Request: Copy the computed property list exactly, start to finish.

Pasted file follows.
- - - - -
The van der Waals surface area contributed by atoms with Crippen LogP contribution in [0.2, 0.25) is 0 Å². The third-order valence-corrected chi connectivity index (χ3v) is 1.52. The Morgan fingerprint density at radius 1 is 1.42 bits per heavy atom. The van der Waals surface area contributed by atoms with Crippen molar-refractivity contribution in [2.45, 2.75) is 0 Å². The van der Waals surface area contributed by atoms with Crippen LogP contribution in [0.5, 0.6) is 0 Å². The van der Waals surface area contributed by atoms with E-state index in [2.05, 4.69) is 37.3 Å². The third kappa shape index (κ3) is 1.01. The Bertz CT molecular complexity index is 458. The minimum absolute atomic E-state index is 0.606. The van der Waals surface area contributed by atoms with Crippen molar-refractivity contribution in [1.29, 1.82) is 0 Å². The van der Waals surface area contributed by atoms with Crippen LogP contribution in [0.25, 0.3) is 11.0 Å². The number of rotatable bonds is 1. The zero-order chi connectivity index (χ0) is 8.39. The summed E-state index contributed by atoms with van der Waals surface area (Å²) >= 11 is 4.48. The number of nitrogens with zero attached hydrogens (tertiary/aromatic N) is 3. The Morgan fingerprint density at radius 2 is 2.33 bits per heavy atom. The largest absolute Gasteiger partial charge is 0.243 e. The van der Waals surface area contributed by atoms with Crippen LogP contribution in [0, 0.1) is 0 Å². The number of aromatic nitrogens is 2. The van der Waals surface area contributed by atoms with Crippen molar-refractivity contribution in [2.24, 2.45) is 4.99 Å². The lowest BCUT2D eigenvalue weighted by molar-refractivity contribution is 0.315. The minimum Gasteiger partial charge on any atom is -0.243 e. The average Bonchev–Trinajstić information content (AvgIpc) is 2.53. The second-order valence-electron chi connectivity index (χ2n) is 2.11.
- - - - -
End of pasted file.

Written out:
The van der Waals surface area contributed by atoms with Crippen LogP contribution in [0.2, 0.25) is 0 Å². The third-order valence-corrected chi connectivity index (χ3v) is 1.52. The Morgan fingerprint density at radius 1 is 1.42 bits per heavy atom. The van der Waals surface area contributed by atoms with Crippen molar-refractivity contribution in [2.45, 2.75) is 0 Å². The van der Waals surface area contributed by atoms with Crippen LogP contribution in [0.5, 0.6) is 0 Å². The van der Waals surface area contributed by atoms with E-state index in [2.05, 4.69) is 37.3 Å². The third kappa shape index (κ3) is 1.01. The Bertz CT molecular complexity index is 458. The minimum absolute atomic E-state index is 0.606. The van der Waals surface area contributed by atoms with Crippen molar-refractivity contribution in [1.29, 1.82) is 0 Å². The van der Waals surface area contributed by atoms with Crippen LogP contribution in [0.25, 0.3) is 11.0 Å². The number of rotatable bonds is 1. The zero-order chi connectivity index (χ0) is 8.39. The summed E-state index contributed by atoms with van der Waals surface area (Å²) >= 11 is 4.48. The number of nitrogens with zero attached hydrogens (tertiary/aromatic N) is 3. The Morgan fingerprint density at radius 2 is 2.33 bits per heavy atom. The largest absolute Gasteiger partial charge is 0.243 e. The van der Waals surface area contributed by atoms with Crippen LogP contribution in [0, 0.1) is 0 Å². The number of aromatic nitrogens is 2. The van der Waals surface area contributed by atoms with Crippen molar-refractivity contribution in [2.24, 2.45) is 4.99 Å². The lowest BCUT2D eigenvalue weighted by molar-refractivity contribution is 0.315. The minimum Gasteiger partial charge on any atom is -0.243 e. The average Bonchev–Trinajstić information content (AvgIpc) is 2.53. The second-order valence-electron chi connectivity index (χ2n) is 2.11.